If I want my kids to go to the temple often, do they see me going often? Do they see me making temple attendance a priority or do they see me begrudgingly fitting a visit in here and there? Do we talk about the temple, share experiences and have temple pictures on our walls? Or do Chad and I keep our experiences to ourselves? Do my children see me exercising, shopping, crafting or socializing way more than they see me going to the temple?
If I want my children to have a personal relationship with Jesus Christ, do I bear testimony of my Savior often or do they just hear me share a formal testimony once a year in fast and testimony meeting? Do I teach them about His birth, His life, and His death daily or do I just hit the highlights around Christmas and Easter? Do they know His names, His parables, and His teachings or are they more familiar with fairy tales and Disney movies?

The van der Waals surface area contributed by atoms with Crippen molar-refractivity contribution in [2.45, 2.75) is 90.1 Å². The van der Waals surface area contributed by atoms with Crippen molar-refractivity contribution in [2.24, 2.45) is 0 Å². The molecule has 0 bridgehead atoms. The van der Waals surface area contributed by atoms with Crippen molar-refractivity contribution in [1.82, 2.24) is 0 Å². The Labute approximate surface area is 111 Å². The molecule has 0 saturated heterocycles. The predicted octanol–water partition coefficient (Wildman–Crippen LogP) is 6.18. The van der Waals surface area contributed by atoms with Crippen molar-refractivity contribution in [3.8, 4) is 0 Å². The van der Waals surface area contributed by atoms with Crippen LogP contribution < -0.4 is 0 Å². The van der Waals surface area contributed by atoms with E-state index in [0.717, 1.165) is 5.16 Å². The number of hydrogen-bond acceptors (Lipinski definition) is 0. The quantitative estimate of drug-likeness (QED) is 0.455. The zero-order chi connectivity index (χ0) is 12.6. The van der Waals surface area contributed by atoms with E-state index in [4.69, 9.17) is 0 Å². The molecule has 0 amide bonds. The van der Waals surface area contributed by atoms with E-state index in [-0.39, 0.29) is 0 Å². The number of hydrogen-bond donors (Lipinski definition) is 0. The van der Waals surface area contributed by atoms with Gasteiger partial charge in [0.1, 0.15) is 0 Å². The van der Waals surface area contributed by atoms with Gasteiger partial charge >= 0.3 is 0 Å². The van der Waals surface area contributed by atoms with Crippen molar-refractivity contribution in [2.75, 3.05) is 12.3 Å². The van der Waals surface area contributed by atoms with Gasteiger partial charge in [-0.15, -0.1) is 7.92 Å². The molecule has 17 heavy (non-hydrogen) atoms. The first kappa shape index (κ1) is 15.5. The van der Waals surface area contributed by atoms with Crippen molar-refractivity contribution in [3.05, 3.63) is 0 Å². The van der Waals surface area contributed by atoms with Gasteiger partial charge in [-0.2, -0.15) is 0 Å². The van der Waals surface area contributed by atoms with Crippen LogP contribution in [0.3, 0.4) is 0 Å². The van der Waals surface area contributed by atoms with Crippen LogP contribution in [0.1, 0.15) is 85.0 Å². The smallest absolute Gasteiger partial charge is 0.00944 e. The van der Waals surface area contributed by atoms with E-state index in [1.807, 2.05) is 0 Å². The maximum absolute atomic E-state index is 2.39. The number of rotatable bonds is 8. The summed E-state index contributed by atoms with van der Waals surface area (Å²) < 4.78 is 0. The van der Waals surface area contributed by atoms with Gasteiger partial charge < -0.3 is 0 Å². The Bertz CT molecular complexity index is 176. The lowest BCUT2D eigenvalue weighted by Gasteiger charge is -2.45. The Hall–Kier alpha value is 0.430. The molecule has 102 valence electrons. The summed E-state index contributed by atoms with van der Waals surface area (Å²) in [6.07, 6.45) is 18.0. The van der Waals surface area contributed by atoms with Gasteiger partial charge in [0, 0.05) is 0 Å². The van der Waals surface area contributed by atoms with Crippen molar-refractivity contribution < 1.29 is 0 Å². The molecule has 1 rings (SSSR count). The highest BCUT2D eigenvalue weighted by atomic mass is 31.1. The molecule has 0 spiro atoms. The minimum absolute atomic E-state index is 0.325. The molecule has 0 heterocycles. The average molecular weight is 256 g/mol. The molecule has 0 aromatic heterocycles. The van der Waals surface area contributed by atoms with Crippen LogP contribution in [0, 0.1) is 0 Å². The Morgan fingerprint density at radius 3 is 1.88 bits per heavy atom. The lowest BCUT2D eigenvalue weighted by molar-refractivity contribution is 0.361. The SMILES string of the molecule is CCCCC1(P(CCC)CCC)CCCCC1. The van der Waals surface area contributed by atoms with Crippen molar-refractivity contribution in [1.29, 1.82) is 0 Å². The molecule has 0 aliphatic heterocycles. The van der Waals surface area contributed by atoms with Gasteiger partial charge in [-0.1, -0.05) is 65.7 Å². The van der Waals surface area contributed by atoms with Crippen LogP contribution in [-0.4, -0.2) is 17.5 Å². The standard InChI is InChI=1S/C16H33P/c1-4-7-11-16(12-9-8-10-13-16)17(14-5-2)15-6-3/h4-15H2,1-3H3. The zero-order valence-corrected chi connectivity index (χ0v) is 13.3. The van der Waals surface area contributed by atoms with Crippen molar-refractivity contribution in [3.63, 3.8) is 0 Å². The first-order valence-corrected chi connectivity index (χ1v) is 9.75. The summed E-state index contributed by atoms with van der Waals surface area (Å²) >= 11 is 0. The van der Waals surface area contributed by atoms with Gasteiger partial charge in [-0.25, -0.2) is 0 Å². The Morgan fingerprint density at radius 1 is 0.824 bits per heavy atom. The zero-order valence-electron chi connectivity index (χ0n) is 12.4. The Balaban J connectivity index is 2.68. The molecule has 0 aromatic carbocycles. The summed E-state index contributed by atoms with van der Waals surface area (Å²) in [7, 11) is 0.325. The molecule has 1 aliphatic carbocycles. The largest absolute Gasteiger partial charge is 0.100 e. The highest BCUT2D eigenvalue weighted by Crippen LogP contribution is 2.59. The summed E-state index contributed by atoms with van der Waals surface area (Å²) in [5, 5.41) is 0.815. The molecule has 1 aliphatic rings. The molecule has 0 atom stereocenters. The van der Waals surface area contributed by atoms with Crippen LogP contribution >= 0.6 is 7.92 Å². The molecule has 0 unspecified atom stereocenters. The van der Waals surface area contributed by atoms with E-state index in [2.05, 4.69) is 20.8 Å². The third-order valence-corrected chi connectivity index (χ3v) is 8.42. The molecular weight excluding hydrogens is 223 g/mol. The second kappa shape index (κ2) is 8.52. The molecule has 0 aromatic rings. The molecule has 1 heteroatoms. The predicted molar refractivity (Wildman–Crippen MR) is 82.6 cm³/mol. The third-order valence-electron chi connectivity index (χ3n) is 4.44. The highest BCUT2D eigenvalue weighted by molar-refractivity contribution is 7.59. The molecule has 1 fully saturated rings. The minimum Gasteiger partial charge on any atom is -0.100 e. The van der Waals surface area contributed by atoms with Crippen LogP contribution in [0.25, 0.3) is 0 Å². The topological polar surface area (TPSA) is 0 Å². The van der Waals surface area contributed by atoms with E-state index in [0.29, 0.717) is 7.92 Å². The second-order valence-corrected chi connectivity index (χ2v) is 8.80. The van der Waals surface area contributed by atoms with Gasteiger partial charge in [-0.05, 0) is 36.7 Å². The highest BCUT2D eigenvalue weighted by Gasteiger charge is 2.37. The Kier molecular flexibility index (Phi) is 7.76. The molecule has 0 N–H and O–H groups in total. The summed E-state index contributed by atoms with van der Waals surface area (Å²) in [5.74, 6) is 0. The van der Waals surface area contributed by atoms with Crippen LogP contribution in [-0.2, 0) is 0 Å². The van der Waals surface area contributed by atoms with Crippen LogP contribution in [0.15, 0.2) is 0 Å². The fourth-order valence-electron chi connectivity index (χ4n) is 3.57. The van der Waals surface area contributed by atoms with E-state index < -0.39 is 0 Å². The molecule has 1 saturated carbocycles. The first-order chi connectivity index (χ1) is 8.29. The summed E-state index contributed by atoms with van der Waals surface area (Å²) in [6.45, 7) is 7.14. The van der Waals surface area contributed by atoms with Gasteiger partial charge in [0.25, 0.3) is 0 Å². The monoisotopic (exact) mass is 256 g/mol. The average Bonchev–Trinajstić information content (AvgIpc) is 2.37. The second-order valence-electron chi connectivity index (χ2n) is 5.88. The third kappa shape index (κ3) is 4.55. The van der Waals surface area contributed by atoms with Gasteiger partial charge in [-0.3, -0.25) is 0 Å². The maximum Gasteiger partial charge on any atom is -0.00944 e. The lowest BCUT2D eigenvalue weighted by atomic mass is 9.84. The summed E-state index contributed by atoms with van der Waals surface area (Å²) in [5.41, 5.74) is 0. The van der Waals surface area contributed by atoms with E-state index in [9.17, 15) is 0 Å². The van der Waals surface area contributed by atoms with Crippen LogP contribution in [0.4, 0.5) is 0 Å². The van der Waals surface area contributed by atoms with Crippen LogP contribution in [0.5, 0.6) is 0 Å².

If I want my kids to be hard workers, how much work do I give them? Do they see me working my buns off or do they see me taking shortcuts? Do I somehow want them to develop character and strength and work ethic, but don’t give them enough responsibilities to develop such characteristics? Do I pack their schedule so tight with activities that they have no time for chores, home responsibilities or a job, and then I am confused that they don’t have a great work ethic? Do I take them out to dinner, buy them video games, pay for all their camps and activities, then wonder why they don’t see a need to work?